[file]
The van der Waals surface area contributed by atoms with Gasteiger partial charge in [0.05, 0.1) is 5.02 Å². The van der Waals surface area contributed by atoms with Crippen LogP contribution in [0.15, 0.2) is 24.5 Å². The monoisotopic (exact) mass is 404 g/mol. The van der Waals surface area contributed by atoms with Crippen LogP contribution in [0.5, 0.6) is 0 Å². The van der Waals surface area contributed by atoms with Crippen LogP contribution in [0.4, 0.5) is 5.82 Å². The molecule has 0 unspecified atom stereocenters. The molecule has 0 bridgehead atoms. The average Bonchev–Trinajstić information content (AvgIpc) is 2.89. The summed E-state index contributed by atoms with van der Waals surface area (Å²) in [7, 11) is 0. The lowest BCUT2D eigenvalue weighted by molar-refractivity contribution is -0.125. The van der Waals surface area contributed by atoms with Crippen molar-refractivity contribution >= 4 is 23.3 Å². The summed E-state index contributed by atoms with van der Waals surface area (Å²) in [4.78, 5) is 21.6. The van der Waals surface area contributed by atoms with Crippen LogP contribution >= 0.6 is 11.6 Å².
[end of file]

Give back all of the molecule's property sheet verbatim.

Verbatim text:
The van der Waals surface area contributed by atoms with Gasteiger partial charge in [0.05, 0.1) is 5.02 Å². The van der Waals surface area contributed by atoms with Crippen LogP contribution in [0.15, 0.2) is 24.5 Å². The monoisotopic (exact) mass is 404 g/mol. The van der Waals surface area contributed by atoms with Crippen LogP contribution in [0.5, 0.6) is 0 Å². The van der Waals surface area contributed by atoms with Crippen LogP contribution in [0.4, 0.5) is 5.82 Å². The molecule has 0 unspecified atom stereocenters. The molecule has 0 bridgehead atoms. The average Bonchev–Trinajstić information content (AvgIpc) is 2.89. The summed E-state index contributed by atoms with van der Waals surface area (Å²) in [7, 11) is 0. The lowest BCUT2D eigenvalue weighted by molar-refractivity contribution is -0.125. The van der Waals surface area contributed by atoms with Crippen molar-refractivity contribution >= 4 is 23.3 Å². The summed E-state index contributed by atoms with van der Waals surface area (Å²) in [4.78, 5) is 21.6. The van der Waals surface area contributed by atoms with Crippen LogP contribution >= 0.6 is 11.6 Å².